The most southern Jewish community in the world, New Zealand Jews comprise a small, but vibrant part of the national character, participating in various aspects of public life, including government, popular culture, and athletics.
New Zealand’s response to Jewish refugees seeking to flee Nazi Germany was both indifferent and callous. Strict immigration policies and a general prejudice against “non-British” immigrants, saw various legal and bureaucratic complexities.
European Jews were not classified as “refugees” by the New Zealand government, with their admittance or rejection at the mercy of the discretion of the Minister of Customs and his officials.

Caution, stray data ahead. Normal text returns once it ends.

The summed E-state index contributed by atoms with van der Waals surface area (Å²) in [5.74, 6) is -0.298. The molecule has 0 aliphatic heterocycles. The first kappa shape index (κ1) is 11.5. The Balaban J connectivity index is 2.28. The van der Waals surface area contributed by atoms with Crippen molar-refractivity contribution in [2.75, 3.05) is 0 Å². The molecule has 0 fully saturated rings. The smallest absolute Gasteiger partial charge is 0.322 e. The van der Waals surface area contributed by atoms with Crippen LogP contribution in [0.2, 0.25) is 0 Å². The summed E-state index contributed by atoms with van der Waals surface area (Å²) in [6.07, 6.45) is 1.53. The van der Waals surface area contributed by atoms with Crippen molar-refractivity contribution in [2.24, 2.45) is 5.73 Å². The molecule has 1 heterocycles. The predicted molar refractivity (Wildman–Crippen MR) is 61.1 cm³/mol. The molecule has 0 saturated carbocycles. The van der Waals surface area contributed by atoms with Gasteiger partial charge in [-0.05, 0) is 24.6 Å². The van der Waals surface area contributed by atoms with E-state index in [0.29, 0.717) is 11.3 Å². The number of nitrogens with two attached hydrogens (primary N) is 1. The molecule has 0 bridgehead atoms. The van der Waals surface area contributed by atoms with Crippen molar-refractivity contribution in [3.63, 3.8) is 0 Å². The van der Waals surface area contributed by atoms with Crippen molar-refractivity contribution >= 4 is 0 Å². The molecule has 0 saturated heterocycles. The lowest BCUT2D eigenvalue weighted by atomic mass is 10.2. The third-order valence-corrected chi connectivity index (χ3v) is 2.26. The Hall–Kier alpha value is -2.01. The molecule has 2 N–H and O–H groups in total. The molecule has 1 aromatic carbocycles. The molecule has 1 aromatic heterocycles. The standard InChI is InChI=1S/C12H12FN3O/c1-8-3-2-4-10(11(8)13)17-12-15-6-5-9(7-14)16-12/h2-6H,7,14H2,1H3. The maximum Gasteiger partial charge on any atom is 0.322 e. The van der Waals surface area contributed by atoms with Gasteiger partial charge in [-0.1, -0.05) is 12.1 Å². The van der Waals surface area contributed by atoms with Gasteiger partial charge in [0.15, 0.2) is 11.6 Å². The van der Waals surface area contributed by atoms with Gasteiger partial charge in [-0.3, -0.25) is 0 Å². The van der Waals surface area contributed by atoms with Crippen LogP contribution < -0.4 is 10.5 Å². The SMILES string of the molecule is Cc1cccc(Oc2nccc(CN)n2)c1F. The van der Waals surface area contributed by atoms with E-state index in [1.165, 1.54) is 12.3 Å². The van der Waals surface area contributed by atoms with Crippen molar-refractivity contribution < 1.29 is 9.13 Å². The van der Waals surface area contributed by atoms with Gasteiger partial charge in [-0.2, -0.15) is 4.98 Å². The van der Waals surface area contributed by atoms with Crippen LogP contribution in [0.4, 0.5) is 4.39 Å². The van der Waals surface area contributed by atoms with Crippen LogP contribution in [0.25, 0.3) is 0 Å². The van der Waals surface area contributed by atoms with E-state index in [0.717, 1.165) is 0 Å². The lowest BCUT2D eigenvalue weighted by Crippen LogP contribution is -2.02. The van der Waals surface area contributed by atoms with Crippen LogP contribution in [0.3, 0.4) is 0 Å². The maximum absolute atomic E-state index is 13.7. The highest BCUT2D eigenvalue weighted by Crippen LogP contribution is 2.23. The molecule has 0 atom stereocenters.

Overall, about 1,100 Jewish refugees were able to gain entry in the country, and thousands of others were denied.
The two major centers of New Zealand Jewry are Auckland and Wellington, with smaller communities also residing in Christchurch and other cities.
The New Zealand Jewish Council represents the community, acting as the representative to the government, and working to promote and protect the interests of the community. Its structure is comprised of five regional councils – Auckland, Waikato, Wellington, Canterbury, and Otago. They focus on combatting anti-Semitism and supporting Israel, among other things.
Synagogues are considered to be the center of the communities in New Zealand, acting as both places of worship and places of Jewish gathering.